[Tutor] A list of input arguments

Alan Gauld alan.gauld at btinternet.com
Tue Jan 13 10:16:58 CET 2009

"Mr Gerard Kelly" <s4027340 at student.uq.edu.au> wrote

>I have a problem with understanding how lists, strings, tuples, 
> types and input arguments all interact with each other.

OK, they are all different types. Some of them take a single value
(sometimes known as a scalar type) and others take a collection
of values (sometimes known as a sequence). Strings are unusual
in that they can be considered as a scalar type or as a collection
of characters!

Input parameters are simply local variables for the function to
which they are attached. Other than the fact that you can assign
them values from outside the function whe you call it they act just
like normal variables.

def f():
   print x

x = 42

Is the same (almost)) as

def f(x):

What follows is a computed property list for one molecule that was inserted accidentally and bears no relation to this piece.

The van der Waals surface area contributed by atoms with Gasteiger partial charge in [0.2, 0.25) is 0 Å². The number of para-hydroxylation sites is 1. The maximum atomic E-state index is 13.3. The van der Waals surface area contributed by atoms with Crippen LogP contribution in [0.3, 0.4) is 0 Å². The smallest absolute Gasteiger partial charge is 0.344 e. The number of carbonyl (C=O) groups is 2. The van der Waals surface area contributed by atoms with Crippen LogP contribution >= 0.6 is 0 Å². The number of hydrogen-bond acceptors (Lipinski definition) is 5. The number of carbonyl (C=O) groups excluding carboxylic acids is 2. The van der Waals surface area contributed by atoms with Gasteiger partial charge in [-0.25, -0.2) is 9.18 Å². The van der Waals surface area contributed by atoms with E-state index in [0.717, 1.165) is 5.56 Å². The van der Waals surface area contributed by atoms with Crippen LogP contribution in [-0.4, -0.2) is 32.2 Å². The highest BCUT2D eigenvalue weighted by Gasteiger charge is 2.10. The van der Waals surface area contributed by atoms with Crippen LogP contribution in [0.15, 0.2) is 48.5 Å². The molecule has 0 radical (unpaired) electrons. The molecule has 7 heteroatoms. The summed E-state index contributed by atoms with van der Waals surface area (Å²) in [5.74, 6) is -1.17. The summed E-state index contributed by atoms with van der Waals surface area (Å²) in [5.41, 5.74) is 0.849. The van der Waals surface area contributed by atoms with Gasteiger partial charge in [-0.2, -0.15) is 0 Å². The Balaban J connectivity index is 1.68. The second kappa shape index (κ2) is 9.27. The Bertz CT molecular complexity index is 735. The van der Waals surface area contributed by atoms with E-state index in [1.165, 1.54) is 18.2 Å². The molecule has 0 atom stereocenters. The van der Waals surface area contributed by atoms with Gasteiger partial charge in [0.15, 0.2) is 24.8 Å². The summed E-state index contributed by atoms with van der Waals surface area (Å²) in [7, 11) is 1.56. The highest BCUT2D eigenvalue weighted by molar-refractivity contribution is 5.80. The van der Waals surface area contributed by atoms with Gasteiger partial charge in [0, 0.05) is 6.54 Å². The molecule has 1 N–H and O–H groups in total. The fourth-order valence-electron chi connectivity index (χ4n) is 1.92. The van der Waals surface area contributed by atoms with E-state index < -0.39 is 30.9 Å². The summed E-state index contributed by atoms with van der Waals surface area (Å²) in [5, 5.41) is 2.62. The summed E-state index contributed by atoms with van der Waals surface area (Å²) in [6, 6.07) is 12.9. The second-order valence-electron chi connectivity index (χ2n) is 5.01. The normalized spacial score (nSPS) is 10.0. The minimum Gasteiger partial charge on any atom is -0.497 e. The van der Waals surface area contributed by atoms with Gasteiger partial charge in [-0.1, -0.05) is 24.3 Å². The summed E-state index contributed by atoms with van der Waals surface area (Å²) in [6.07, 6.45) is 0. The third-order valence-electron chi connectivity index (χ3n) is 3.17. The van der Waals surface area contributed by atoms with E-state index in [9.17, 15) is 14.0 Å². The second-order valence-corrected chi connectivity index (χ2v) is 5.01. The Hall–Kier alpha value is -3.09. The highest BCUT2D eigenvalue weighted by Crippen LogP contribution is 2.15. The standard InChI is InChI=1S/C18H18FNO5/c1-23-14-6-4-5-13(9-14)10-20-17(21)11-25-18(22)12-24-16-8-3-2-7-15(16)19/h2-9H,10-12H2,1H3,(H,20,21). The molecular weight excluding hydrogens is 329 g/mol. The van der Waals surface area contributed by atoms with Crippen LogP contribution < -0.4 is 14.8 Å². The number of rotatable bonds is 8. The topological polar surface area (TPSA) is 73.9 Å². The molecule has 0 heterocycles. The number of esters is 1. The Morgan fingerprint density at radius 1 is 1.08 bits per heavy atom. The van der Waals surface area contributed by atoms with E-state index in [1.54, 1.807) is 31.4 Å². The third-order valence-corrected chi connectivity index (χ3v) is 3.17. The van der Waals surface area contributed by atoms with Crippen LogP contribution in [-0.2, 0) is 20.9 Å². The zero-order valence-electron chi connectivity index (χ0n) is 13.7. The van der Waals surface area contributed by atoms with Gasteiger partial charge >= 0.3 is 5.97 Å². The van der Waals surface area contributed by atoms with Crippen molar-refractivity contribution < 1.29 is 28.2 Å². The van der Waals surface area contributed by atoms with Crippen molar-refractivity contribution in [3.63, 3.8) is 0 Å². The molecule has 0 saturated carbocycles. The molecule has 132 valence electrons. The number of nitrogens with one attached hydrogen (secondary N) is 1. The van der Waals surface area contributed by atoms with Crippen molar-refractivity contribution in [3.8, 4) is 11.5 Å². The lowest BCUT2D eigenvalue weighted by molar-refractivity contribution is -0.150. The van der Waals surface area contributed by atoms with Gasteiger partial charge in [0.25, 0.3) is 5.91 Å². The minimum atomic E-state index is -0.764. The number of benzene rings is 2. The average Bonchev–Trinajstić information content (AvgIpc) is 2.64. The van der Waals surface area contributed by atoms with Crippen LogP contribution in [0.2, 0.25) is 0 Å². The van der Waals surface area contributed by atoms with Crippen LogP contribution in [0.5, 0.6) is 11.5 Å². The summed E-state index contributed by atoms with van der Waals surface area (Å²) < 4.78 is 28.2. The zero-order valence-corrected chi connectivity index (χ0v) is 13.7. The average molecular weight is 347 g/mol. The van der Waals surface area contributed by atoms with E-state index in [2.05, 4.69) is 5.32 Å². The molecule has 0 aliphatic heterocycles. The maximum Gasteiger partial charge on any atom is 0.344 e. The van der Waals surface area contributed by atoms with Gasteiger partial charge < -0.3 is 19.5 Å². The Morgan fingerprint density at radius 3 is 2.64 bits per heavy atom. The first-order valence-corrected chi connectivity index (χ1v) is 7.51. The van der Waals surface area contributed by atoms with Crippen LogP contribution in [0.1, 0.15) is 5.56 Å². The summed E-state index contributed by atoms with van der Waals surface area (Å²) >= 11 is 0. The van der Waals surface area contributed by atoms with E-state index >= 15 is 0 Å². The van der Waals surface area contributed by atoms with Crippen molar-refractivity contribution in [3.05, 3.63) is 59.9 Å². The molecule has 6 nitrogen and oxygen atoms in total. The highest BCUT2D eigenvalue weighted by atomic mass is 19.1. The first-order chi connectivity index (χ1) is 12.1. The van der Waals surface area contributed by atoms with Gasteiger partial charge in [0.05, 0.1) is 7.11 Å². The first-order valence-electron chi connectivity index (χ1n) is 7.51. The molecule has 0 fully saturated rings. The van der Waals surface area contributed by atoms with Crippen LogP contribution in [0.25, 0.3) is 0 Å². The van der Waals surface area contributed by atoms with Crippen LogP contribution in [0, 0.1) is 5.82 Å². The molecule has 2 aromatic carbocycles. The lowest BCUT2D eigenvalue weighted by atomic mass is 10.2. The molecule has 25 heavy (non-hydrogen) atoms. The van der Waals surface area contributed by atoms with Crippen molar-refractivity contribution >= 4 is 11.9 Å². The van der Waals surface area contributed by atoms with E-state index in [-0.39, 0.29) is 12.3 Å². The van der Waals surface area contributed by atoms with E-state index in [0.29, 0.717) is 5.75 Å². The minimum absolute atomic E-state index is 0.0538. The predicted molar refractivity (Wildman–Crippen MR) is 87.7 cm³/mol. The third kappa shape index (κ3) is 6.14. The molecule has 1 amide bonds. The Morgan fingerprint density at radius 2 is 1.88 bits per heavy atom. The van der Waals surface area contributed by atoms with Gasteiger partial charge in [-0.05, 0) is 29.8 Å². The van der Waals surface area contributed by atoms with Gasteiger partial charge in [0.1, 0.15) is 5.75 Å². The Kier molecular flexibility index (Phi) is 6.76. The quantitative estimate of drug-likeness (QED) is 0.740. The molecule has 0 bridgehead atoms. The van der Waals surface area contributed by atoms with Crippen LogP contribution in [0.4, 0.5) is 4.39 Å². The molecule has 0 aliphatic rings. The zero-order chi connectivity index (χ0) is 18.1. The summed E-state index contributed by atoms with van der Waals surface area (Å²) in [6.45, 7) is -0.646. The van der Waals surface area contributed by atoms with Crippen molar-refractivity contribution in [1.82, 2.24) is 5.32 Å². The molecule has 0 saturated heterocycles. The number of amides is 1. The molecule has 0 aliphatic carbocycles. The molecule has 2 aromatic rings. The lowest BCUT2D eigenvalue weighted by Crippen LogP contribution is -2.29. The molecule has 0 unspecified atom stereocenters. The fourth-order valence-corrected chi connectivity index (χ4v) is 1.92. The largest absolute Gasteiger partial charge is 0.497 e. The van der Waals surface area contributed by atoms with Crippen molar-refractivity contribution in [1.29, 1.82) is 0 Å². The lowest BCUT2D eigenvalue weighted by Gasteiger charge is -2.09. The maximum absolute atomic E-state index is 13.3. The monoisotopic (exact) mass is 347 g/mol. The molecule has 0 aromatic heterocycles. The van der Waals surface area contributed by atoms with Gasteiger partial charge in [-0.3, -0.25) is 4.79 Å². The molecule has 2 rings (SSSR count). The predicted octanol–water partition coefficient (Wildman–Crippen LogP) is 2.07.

print x

> As an example, if I use three arguments, it looks like this:
> def main():
>  play_for(waves(440,550,660), 5000)

> def main():
>  chord=[440,550,660]
>  play_for(waves(chord), 5000)
> it doesn't work.

Because you are passing a single value (a list) into a function that
expects 3 values.

> It doesn't work with a string or a tuple either.

Because strings and tuples are also single (container )entities

You must unpack your collection when calling the function:


> The problem is that another part of the code needs to take
> float(chord[0]), that is convert the first input value into the 
> float
> class, and the error message says "TypeError: float() argument must 
> be a
> string or a number."

Thats right, and as you did above you must extract the first element
since the code can't tell that yopu have passed it a collection 
of a number!

> Is there any way to list the input arguments without listing them 
> inside
> the function's parentheses?

No, because the function expects 3 arguments so you must pass it 3.
That is the contract (or interface) that exists betweeen the writer of 
function and you the consumer of it.  Programming. particularly on
larger projects with multiple teams, is all about defining interfaces
and adhering to them! If you want thebenefit of the function you must
respect its contract.


Alan Gauld
Author of the Learn to Program web site

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